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The Volunteer Bait and Switch

16 Jul Spiritual Formation | Comments Off on The Volunteer Bait and Switch
The Volunteer Bait and Switch
 

Editor’s Note: This past Spring, Project Renovation took on the topic of caring for youth ministry volunteers’ spiritual needs at our equipping event entitled “Renewable Student Ministry”. If you would like to listen to the audio of that event, click here. Today, Josh Rhodes considers one particular and important application of that idea.

Wikipedia defines bait-and-switch as the following:

“form of fraud used in retail sales but also employed in other contexts. First, customers are baited by merchants’ advertising products or services at a low price, but when customers visit the store, they discover that the advertised goods are not available, or the customers are pressured by sales people to consider similar, but higher priced items, switching.”

Many student ministries, if they were honest, have used this form of fraud to recruit new volunteers. First, potential volunteers are baited by youth pastors who advertise their ministry as a low time commitment, but when volunteers get involved, they discover that they are expected and pressured to show up on Sunday mornings, Wednesday nights, spend one-on-one time with students, go on retreats, help pull off events, and attend leader trainings, switching.

baitswitch

While baiting-and-switching may secure new volunteers for this coming ministry year, this approach is disingenuous and will lead to frustration for you and your volunteers.

1. Be specific.

What I have seen work however, is to be completely honest with potential volunteers. During the recruiting process, put everything on the table and be specific about what would be required of them during the ministry year. If they would be asked to attend one of your two retreats, tell them up front. If they would be expected to spend one-on-one time with the students in their small group, let them know. There should not be any surprises about what is expected.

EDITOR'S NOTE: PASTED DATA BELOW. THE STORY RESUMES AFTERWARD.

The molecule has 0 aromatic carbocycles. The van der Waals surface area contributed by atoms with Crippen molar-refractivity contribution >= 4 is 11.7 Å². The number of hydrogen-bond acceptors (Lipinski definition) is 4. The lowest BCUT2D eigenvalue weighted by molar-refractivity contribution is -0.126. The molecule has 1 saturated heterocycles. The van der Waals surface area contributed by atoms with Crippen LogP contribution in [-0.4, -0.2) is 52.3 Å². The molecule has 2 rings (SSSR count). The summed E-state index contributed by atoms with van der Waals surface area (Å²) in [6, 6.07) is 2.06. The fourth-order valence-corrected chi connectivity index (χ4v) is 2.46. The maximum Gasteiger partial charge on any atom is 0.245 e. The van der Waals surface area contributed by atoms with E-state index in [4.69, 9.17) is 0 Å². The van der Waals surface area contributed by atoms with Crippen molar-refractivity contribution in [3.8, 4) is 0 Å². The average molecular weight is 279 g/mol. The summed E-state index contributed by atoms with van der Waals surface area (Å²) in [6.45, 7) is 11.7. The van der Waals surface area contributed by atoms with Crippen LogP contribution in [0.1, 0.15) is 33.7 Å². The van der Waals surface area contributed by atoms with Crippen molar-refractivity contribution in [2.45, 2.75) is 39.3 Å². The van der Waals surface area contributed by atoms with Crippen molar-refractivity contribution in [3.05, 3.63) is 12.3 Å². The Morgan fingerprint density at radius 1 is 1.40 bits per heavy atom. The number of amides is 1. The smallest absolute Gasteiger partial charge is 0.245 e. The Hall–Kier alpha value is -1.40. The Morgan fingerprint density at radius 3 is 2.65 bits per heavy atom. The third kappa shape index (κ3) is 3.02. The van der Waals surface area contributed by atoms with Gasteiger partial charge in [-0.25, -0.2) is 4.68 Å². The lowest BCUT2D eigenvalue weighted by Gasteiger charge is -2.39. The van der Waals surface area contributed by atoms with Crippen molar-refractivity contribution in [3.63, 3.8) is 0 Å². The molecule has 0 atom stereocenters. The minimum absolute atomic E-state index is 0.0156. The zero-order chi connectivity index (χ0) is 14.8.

2. Write It Down.

In addition to discussing the specifics about what the volunteer role would entail, put it in writing and give it to them to sit with. If they are married, their spouse should have the opportunity to review what this commitment would be. Is this role a healthy addition to their lives? Or would this commitment lead to unhealthiness three months down the road? By putting it in writing, they have time to read it over and over again, and count the cost before signing on.

3. No Switches.

Most importantly, if this person commits to serve with you, don’t pull a switch on them. Stick to what you put in print and agreed on. If you asked them to attend only one of your two retreats and they already attended one, they should not be getting a frantic phone call from you the night before a retreat because you are short staffed. If you treat your volunteers as a means to an end and disregard what you both agreed to, they will likely drop out of the ministry prematurely.  But if you honor their time and commitment, the potential for long-term, healthy ministry is great.

As you look to invite new volunteers into your ministry for the fall, consider developing a specific, one-page document that you can give to potential volunteers. Feel free to adapt the following resource that I developed and used for emerge, the 18-25 year old ministry of Chestnut Ridge Church.

Emerge Volunteer's Form

Emerge Volunteer's Form

July 16, 2013 – Sample form used by Chestnut Ridge Community Church’s 20somethings ministry “Emerge” with volunteers to set healthy boundaries on involvement.

(36.6 KiB | 400 downloads)

Josh Rhodes
NextGen Pastor at LCBC Church
Josh is the Next Steps Director at LCBC Church, York Campus. Prior to LCBC, he served at Chestnut Ridge Church in Morgantown, WV. Josh received a Bachelor of Science in Biblical Studies and Youth Ministries from Lancaster Bible College, and a Master of Arts in Theology from Biblical Seminary. He and his wife Hillary live in Lancaster with their three children - Sephora, Levi, and Pierce.